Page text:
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Ditto question. Different venue. What is a Scoutmasters job?

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He is the program guy. The buck stops with the Scoutmaster on all program issues. He keeps the flame on the Aims and Methods of Scouting for the Troop.


He's a supervisor. The ASM's work for him.


He's the mentor, adviser, and trainer of the PLC. He cannot delegate this.


He knows every single youth member. He's the one who has the joy of talking to them about the Oath and the Law. He's the one who assigns them Merit Badge Counselors. He's the one whose quiet word of encouragement will send a young man soaring ... and whose quiet word of discipline should bring a young man back to hard reality. None of this last is delegatable.


At least, that's what Mr Weiss, Mr Wright, and Mr Warden were to me... ... 40-odd years ago.


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I agree with most of what John-in-KC says, except for the 'cannot delegate' part. Depending on how big the troop gets, sometimes the Scoutmaster is almost forced to delegate some of these pieces.


The Scoutmaster is definitely the program guy. And he certainly sets the tone for the troop. The ASMs definitely work for him - and it is hard to delegate the supervision of the other adults, although some very large troops might have smaller teams of ASMs with a team lead for each grouping.


Wood Badge has an ASM for Program, and so do some of the larger troops. The SM can delegate quite a bit to this ASM.


But I would say that essentially, the SM's job is to make sure that the program is functioning effectively. There are lots of ways to accomplish this, but the SM has to keep a watchful eye over all aspects of the program and gently counsel the SPL, or the PLC, or particular Scouts, or ASMs (and sometimes committee members, too, although that's not officially part of his/her duties).

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Oak Tree, I agree, there are things the SM can delegate to his ASMs ...


- Overwatch of specific Patrols? Yep.


- Skillset Master Trainer (the instructor resource person)? Yep


- Event support person (Mr Camporee, Mr Klondike, Mr Summer Camp, Mr HA ...)? Yep


- Administrivia of Life--->Eagle? Yep (I'm not talking the concept of the Project, nor am I talking the Eagle SM Conference; I'm talking knowing the Advancement Committee well enough that the Project will get "you may begin" go-ahead, and I'm talking the arcane process of the Eagle app packet itself)


What I say the Scoutmaster cannot delegate is:

- the duty to the PLC,

- the duty of youth mentorship, to specifically include SM conferences and MB Counselor assignments.

If the Scoutmaster has to delegate those, it's time to look at splitting the Troop, it's too big! I've seen, out in a server farm somewhere, several different Commish College theses which say the correct high-end youth count shouldn't be more than 50 kids.


Does that make more sense?

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As is often the case, I agree with John. If the SM can not have a good one to one relationaship with each and every boy, the troop may just be too big. Those boys are expecting to have that relationship. They NEED that relationship. My Scoutmaster "Mac" was the most important male role model in my life.


John fondly remembers the Scoutmasters who mentored him, as do I. While I believe an ASM can have an important relationship, it is key for the Scoutmaster to have one with each boy.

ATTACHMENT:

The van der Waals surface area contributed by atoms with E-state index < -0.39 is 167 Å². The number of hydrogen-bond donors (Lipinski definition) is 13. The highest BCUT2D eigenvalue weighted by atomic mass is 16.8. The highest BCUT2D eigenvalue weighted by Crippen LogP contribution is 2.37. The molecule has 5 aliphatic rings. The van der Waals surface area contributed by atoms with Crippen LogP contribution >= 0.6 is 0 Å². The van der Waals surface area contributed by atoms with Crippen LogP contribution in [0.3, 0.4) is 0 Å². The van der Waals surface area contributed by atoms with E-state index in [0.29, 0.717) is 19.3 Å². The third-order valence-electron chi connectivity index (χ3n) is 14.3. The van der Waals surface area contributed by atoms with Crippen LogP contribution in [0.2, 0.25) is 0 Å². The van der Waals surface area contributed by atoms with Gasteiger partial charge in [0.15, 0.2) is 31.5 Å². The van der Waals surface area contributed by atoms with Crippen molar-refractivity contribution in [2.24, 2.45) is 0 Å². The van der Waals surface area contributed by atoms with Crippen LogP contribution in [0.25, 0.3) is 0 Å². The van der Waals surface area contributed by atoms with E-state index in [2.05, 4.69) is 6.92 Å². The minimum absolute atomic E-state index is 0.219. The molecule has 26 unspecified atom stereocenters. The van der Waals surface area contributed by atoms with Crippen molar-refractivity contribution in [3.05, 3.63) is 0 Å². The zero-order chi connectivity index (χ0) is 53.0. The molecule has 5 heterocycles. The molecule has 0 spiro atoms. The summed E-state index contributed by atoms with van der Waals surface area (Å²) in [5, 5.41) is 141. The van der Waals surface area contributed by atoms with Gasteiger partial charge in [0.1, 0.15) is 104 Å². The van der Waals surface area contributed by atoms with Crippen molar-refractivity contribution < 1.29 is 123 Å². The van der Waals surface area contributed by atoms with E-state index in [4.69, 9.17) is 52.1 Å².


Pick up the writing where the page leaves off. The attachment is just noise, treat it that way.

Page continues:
How quaint and old fashioned that the Scoutmasters John and I remember were all men.



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I also agree with John that this is the way it is most of the time. As an ASM I was asked to take over as primary mentor to the SPL once. The SPL was the Scoutmaster's son. The Scoutmaster thought it was better for his son to have my perspective since the SPL already knew his Dad as a mentor for years. Additionally, it is likely I will be the next Scoutmaster so it was a learning opportunity for me as well. It worked well. The other Scouts did not even notice the change because most of the time I was interfacing with Scout to prepare for meetings and events and not much during the way it should be.

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This is a really great question and some really good responses. I'm not sure there is a bad response really, but I know my answer changed with experience.


I think toward the end of my SM carrier I looked at job as the guardian of Scouting's Ideals. The SM is the primary judge for interpreting the Scout Law, Oath, promise, and motto for that troop for everyone in the troop.


Every ASM, SPL, PL and even TG run their part of the program differently from their counterparts because their personality is different. So there has to be some kind of consistency or judge to maintain constant direction of leading boys into becoming men who make ethical decisions.


The SM's measure of values and ideals have to rule fairly, equally and with justice so that each boy in their different ways still work toward the same Scouting goals. I find those are the most respected Scoutmasters because they are good at judging behavior, not individuals. Boys don't mind failure when they know the judgment isn't condemnation, but only an opportunity toward better ethical decision making. I think that is what Badon Powell had in mind when he described the SM as the big brother.


I love this scouting stuff.



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That is certainly an exception to the rule, and truly so. The father/son relationship is usually so strong that it's not always objective. :)


There will be exceptions to what I describe; the 80% solution is just that :)

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